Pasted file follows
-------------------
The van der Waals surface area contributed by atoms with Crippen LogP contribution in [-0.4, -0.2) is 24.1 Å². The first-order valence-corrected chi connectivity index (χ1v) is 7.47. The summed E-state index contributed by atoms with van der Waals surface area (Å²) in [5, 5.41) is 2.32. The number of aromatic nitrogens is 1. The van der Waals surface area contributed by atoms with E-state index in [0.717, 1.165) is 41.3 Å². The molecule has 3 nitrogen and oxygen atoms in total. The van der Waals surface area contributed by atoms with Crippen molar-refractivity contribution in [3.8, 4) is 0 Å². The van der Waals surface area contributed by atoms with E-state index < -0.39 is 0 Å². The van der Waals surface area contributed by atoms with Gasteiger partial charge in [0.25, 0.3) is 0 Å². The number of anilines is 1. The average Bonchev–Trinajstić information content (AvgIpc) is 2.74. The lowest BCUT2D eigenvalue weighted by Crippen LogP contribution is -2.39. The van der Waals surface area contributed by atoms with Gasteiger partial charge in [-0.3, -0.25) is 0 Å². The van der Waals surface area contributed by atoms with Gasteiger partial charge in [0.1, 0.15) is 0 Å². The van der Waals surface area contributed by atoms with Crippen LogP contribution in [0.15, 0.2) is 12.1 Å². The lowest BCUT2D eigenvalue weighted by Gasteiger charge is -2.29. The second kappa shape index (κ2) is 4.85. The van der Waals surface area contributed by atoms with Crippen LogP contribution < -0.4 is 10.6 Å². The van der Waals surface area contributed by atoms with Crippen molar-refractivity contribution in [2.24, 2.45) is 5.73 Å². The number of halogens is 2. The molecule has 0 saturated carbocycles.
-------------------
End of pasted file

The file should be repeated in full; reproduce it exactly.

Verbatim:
The van der Waals surface area contributed by atoms with Crippen LogP contribution in [-0.4, -0.2) is 24.1 Å². The first-order valence-corrected chi connectivity index (χ1v) is 7.47. The summed E-state index contributed by atoms with van der Waals surface area (Å²) in [5, 5.41) is 2.32. The number of aromatic nitrogens is 1. The van der Waals surface area contributed by atoms with E-state index in [0.717, 1.165) is 41.3 Å². The molecule has 3 nitrogen and oxygen atoms in total. The van der Waals surface area contributed by atoms with Crippen molar-refractivity contribution in [3.8, 4) is 0 Å². The van der Waals surface area contributed by atoms with E-state index < -0.39 is 0 Å². The van der Waals surface area contributed by atoms with Gasteiger partial charge in [0.25, 0.3) is 0 Å². The number of anilines is 1. The average Bonchev–Trinajstić information content (AvgIpc) is 2.74. The lowest BCUT2D eigenvalue weighted by Crippen LogP contribution is -2.39. The van der Waals surface area contributed by atoms with Gasteiger partial charge in [-0.3, -0.25) is 0 Å². The van der Waals surface area contributed by atoms with Gasteiger partial charge in [0.1, 0.15) is 0 Å². The van der Waals surface area contributed by atoms with Crippen LogP contribution in [0.15, 0.2) is 12.1 Å². The lowest BCUT2D eigenvalue weighted by Gasteiger charge is -2.29. The second kappa shape index (κ2) is 4.85. The van der Waals surface area contributed by atoms with Crippen LogP contribution < -0.4 is 10.6 Å². The van der Waals surface area contributed by atoms with Crippen molar-refractivity contribution in [2.24, 2.45) is 5.73 Å². The number of halogens is 2. The molecule has 0 saturated carbocycles.